Responsible, together with the drums, of the rhythmic foundations of a song, the bass guitar as an instrument must be perfect in terms of timing. Unlike guitars, it's very rare that a bass guitar is doubled or quadrupled during production. Why? Because even with the most accurate player, it produces a huge bass sound but also leads to a loss in precision, which isn't the best for the rhythmic foundations of the song.
As a consequence, and to avoid having an imprecise groove, bass guitars are generally recorded and mixed with a lot of soberness. In many songs, the bass is recorded with a DI (Direct Injection) box, the DI output of the amp or directly into the mixing desk, heavily compressed, maybe EQed if necessary, and that's it!
Why compression? For two main reasons: to control the high dynamic range of the recording (all the more when the bass is slapped) and to ensure that the bass guitar is present throughout the whole song. In fact, compressing the bass track is so common in some music genres (rock, funk, etc.) that many bass amps are equipped with an internal compressor.
Check out the results with the following dry take, then the same recording compressed with a Fairchild 670 emulation (a quite expensive compressor with a strong character):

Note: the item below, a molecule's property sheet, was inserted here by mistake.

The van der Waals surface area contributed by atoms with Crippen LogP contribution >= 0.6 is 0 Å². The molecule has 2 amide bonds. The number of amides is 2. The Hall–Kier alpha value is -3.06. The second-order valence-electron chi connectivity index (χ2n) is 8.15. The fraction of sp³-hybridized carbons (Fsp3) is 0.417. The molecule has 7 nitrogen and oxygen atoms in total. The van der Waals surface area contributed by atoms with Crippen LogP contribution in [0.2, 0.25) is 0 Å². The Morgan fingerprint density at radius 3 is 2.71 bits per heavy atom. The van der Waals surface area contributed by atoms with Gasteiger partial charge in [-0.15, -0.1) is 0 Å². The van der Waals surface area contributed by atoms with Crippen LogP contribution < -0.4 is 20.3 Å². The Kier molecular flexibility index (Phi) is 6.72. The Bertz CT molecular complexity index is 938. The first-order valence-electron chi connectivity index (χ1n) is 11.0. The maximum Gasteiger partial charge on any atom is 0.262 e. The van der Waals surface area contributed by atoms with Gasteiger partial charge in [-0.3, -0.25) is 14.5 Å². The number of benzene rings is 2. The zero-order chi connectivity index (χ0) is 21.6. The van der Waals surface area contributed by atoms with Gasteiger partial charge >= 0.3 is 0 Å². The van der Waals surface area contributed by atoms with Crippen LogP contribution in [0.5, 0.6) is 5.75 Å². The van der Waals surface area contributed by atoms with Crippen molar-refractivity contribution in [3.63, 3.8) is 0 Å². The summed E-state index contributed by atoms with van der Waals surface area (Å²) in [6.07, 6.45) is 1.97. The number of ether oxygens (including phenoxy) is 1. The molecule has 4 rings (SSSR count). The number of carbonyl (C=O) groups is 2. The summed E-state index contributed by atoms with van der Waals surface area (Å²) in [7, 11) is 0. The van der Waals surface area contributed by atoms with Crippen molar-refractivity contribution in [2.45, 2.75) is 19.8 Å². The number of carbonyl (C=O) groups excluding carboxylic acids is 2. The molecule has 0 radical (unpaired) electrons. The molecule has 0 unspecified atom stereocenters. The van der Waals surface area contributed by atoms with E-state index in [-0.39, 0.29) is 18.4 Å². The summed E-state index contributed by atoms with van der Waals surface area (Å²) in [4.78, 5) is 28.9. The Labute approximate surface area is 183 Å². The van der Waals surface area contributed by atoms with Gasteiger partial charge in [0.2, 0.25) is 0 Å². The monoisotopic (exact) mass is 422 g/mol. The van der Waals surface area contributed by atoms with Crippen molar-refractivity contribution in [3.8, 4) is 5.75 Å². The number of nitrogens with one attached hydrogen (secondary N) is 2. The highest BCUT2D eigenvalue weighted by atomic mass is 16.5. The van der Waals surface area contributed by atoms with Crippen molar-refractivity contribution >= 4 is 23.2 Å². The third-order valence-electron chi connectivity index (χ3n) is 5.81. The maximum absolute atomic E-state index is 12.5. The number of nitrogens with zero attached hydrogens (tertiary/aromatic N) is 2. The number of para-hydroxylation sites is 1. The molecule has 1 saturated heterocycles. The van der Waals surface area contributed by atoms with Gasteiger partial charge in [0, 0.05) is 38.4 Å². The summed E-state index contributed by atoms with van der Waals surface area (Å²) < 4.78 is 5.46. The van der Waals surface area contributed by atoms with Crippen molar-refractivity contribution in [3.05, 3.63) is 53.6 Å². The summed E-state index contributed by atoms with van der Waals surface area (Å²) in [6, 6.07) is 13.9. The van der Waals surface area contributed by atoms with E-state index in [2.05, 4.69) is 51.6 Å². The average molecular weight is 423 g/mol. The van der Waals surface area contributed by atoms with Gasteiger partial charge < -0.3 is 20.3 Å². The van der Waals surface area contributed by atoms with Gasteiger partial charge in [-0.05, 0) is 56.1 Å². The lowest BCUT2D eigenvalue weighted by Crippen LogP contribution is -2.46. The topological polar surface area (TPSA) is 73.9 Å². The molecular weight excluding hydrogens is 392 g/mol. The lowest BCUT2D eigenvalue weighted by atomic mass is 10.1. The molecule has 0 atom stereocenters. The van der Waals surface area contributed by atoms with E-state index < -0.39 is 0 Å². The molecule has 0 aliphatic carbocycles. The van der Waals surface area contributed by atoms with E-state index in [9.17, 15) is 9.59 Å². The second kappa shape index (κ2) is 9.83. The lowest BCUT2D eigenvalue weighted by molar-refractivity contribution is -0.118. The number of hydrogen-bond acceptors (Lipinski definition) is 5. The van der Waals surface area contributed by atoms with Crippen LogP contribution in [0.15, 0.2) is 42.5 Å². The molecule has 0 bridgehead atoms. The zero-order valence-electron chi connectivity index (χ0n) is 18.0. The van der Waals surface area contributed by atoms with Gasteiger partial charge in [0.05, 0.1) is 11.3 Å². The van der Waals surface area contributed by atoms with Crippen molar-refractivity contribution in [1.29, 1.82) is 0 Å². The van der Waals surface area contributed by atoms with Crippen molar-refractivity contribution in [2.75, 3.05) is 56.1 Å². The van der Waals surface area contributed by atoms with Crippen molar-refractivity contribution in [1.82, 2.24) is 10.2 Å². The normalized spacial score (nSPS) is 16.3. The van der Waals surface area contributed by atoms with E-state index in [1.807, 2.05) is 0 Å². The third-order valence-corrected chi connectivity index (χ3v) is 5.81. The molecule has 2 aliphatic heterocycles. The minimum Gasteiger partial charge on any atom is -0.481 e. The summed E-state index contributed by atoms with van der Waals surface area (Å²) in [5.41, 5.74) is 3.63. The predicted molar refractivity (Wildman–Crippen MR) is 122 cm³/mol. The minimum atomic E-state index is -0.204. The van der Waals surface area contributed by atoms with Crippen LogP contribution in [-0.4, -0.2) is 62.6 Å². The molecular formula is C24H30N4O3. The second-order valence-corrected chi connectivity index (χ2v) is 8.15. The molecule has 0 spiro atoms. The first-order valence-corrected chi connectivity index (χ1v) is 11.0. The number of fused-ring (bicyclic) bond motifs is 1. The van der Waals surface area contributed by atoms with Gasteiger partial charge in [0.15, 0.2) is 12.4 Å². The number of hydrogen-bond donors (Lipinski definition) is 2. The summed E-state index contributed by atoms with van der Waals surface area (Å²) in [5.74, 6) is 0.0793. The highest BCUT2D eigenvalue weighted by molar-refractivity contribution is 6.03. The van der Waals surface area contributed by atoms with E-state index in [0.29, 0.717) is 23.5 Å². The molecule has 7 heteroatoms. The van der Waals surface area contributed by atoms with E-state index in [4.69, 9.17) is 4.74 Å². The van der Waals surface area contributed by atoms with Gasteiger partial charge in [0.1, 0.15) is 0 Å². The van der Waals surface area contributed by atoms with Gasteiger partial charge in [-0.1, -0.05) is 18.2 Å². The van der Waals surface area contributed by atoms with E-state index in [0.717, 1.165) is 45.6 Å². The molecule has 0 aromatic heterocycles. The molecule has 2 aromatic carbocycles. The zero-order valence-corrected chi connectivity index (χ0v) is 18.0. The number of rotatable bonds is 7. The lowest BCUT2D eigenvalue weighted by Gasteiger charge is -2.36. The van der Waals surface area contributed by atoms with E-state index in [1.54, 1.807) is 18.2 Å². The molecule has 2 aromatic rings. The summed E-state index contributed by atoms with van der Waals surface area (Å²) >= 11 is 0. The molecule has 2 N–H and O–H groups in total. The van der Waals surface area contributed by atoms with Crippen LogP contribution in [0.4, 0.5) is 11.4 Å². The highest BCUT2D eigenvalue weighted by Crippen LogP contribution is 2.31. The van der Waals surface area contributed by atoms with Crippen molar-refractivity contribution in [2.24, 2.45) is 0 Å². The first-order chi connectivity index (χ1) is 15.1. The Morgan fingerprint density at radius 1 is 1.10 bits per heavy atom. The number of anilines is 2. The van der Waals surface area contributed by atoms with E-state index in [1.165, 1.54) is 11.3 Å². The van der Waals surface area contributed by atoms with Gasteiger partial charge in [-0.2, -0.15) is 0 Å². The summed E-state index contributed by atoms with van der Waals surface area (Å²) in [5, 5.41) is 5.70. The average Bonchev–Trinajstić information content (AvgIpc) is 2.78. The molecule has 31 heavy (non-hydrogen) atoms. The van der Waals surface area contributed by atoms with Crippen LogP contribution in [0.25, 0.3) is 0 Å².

- slapDI 00:06
- slapDIcomp 00:06
And that's it? Yes. In many cases, that's all you'll have to do and it will be enough to get a big bass sound. However, the sound is desperately clean, and maybe you want a sound with a bit more crunch...
The best of both worlds
You can easily get such a sound by recording the bass amp directly, instead of going through a DI. Properly captured with a good-quality microphone, a bass amp brings the "wosh" effect that is missing in the DI sound (a fatness that makes you move your feet) along with more grain and personality.
You have no bass amp or a suiting microphone? Don't worry, you can use a hardware or software bass amp simulation.
Listen to our DI bass recording processed with a Guitar Rig Pro 5 bass preset:
- bassDI 00:16
- bassAMP 00:16
But there is a problem: while this solution enhances the bottom-end, the high-frequency range tends to suffer with some bass amps, which means the attack loses definition. So, does this mean that the ultimate bass sound is a mix of a DI signal and an amp one?